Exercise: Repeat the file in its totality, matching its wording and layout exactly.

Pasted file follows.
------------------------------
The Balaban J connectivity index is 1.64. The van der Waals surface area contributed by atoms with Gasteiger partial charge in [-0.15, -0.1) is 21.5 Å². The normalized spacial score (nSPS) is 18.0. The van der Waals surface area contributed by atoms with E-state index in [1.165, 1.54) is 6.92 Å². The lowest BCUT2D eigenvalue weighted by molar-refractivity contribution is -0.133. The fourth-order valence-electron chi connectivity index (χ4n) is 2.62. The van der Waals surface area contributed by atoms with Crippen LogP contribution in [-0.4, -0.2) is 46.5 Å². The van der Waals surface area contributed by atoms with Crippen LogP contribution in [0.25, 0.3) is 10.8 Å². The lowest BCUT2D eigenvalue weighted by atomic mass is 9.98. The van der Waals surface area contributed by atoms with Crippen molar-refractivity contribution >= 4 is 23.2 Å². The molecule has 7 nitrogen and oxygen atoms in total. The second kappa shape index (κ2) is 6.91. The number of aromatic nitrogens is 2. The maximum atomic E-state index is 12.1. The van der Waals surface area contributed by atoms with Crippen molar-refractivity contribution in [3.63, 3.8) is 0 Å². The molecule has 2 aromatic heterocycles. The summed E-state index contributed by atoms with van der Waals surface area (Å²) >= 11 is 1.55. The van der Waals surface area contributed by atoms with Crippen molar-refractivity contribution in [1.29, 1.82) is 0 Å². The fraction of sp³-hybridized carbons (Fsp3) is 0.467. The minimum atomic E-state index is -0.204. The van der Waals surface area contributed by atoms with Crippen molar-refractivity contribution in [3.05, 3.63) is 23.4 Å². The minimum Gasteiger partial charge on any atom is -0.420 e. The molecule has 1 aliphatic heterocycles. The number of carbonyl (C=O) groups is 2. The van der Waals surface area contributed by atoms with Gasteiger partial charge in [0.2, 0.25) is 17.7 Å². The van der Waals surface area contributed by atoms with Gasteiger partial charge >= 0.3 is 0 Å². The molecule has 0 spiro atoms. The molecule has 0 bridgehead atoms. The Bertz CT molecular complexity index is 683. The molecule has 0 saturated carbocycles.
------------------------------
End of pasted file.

The Balaban J connectivity index is 1.64. The van der Waals surface area contributed by atoms with Gasteiger partial charge in [-0.15, -0.1) is 21.5 Å². The normalized spacial score (nSPS) is 18.0. The van der Waals surface area contributed by atoms with E-state index in [1.165, 1.54) is 6.92 Å². The lowest BCUT2D eigenvalue weighted by molar-refractivity contribution is -0.133. The fourth-order valence-electron chi connectivity index (χ4n) is 2.62. The van der Waals surface area contributed by atoms with Crippen LogP contribution in [-0.4, -0.2) is 46.5 Å². The van der Waals surface area contributed by atoms with Crippen LogP contribution in [0.25, 0.3) is 10.8 Å². The lowest BCUT2D eigenvalue weighted by atomic mass is 9.98. The van der Waals surface area contributed by atoms with Crippen molar-refractivity contribution >= 4 is 23.2 Å². The molecule has 7 nitrogen and oxygen atoms in total. The second kappa shape index (κ2) is 6.91. The number of aromatic nitrogens is 2. The maximum atomic E-state index is 12.1. The van der Waals surface area contributed by atoms with Crippen molar-refractivity contribution in [3.63, 3.8) is 0 Å². The molecule has 2 aromatic heterocycles. The summed E-state index contributed by atoms with van der Waals surface area (Å²) >= 11 is 1.55. The van der Waals surface area contributed by atoms with Crippen molar-refractivity contribution in [1.29, 1.82) is 0 Å². The fraction of sp³-hybridized carbons (Fsp3) is 0.467. The minimum atomic E-state index is -0.204. The van der Waals surface area contributed by atoms with Crippen molar-refractivity contribution in [3.05, 3.63) is 23.4 Å². The minimum Gasteiger partial charge on any atom is -0.420 e. The molecule has 1 aliphatic heterocycles. The number of carbonyl (C=O) groups is 2. The van der Waals surface area contributed by atoms with Gasteiger partial charge in [0.2, 0.25) is 17.7 Å². The van der Waals surface area contributed by atoms with Gasteiger partial charge >= 0.3 is 0 Å². The molecule has 0 spiro atoms. The molecule has 0 bridgehead atoms. The Bertz CT molecular complexity index is 683. The molecule has 0 saturated carbocycles.